Carbohydrates and Blood Sugar – Everything you Need to Know

Carbohydrates: A Fix to Your Blood Sugar

It is okay for all diabetic folks to intake a decent amount of carbohydrates in their diet. Most of you must have been untouched by the fact that you only need to control your carbohydrates instead of altogether avoiding them. Carbohydrate avoidance can block your body’s energy source, and most of your calorie intakes come from carbohydrate foods. Let’s see what the real connection is with Carbohydrates and Blood Sugar.

So, if in any way you are showing a red flag to carbohydrates-STOP and take your share. Carbohydrates needs differ from person to person. Like for most women, it’s three to four carbohydrate choices. For men- four to five carbohydrate choices and so on.

Smarting the Carbohydrates

Carbohydrates And Blood Sugar -

All the carbohydrates that you take, your body breaks it into glucose (sugar) which later increases the level of blood glucose or blood sugar! And that’s what keeps you fueled all day long. Your carbohydrates are crucial in handling diabetes.

After the carbohydrates are broken down into glucose, insulin release by the pancreas help absorb that glucose. So blocking your carbs is not at all a good idea to go forth, and this is where balancing comes into play. Smarten your carbs! Don’t worry, we’ll tell you how! Just keep reading:

Balancing is the Key 

After you consume food with carbs, your blood sugar goes up. As long as controlling diabetes is concerned, the only way to get it handled is to balance your body and soul with your exercise with your amount of carbs. Having a proper balance between insulin, carbs intake, and physical activity keeps your blood sugar level inadequate and the standard range healthy for your body.

When blood glucose or blood sugar is too high, it’s known as hyperglycemia. Factors that contribute to hypoglycemia are-

  1. Not having adequate insulin in your body for glucose processing in the blood.
  2. The non-reactiveness of your body cells to the released insulin, making extra blood glucose.
  3. Not being active.
  4. Not keeping up with your diabetic eating plan.
  5. Using medications like steroids.
  6. Facing mental or emotional stress.

On the contrary, when the blood sugar is too low, it’s called hypoglycemia. These “lows” can be the result of the following factors-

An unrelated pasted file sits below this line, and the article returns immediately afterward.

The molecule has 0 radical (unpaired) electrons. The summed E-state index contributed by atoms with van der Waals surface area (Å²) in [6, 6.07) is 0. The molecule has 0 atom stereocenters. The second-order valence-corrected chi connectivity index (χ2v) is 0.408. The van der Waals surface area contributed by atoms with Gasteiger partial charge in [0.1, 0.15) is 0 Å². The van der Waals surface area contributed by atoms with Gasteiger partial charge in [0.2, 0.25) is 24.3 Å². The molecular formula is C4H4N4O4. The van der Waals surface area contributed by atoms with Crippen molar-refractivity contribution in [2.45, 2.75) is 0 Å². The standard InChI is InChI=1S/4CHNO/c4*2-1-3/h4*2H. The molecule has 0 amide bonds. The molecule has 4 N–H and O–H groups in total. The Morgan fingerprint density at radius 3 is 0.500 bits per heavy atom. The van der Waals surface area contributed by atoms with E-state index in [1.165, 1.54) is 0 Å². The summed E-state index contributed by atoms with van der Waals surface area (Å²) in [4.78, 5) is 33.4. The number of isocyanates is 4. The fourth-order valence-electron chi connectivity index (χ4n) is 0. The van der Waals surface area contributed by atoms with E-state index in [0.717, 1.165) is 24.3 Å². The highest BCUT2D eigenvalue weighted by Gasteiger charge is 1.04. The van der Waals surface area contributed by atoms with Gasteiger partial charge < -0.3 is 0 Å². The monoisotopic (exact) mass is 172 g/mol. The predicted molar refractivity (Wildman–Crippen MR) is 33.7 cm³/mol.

1. Not having enough carbs.
  2. Imbalance medication.
  3. Skipping your meal.
  4. Increasing your physical activity without adjusting your meals and medications.
  5. Alcohol consumption.

In a nutshell, your carbs impact your blood sugar or blood glucose. So all you need to master is balancing. 

Carbs Calculations:

Carbohydrates And Blood Sugar - Carbohydrate Counting

Carbohydrate counting is an approach that helps allocate your carbohydrate and calories throughout the day by sorting out the right amount of carbohydrates per meal.

Your carbohydrate needs to be framed around your calorie intake. Sorting out how many calories you need per day can help you determine the grams of carbs you need. 

Step 1- Discover your daily calorie requirement and divide that number in half. That’s precisely the number of calories that must come from carbs. 

Step 2- Per gram of carbohydrate means for calories. Divide the number you got in step one by four. 

Step 3- Now you have the answer! The final result is exactly how much carbs (in grams) you need per day.

For example, Mary eats approximately 2000 calories per day. So to calculate her carbs, she would divide 2000 by 2, that’s equal to 1000. And then divide 1000 by 4, which is 250. Hence, she should take in about 250 grams of carbs per day.

About Sugars: 

Carbohydrates And Blood Sugar - Sugar

Many research and experiments have found that sugar does not affect blood glucose levels any differently than starches. So you can have your bite on cakes, cookies, candies, and pies as long as they are part of your total carb intake.

Unfortunately, food with excess sugar is often high in fat and calories and eating them often promotes sugar levels and leads to obesity. 

Eat MORE of these:

Eat more unprocessed, non-starchy, and whole vegetables. Non-starchy vegetable has a lot of fibre and minimal carbohydrates which will barely impact your blood sugar level.

Eat SOME of these:

Try eating minimally processed carbohydrate food in limit because these will turn out to be your Starchy carbs. It includes:

  • Limit fruits like- strawberry, apple, blueberry, cantaloupe.  
  • Limit whole intact grains such as whole-wheat bread, oatmeal, brown rice, whole grain pasta.
  • Starchy vegetables like- pumpkin, corn, sweet potatoes, green peas, beans, black beans, green lentils, kidney beans, and chickpeas.

Eat LESS of these-

Avoid or trying eating less added sugar, refined and highly processed carbohydrates.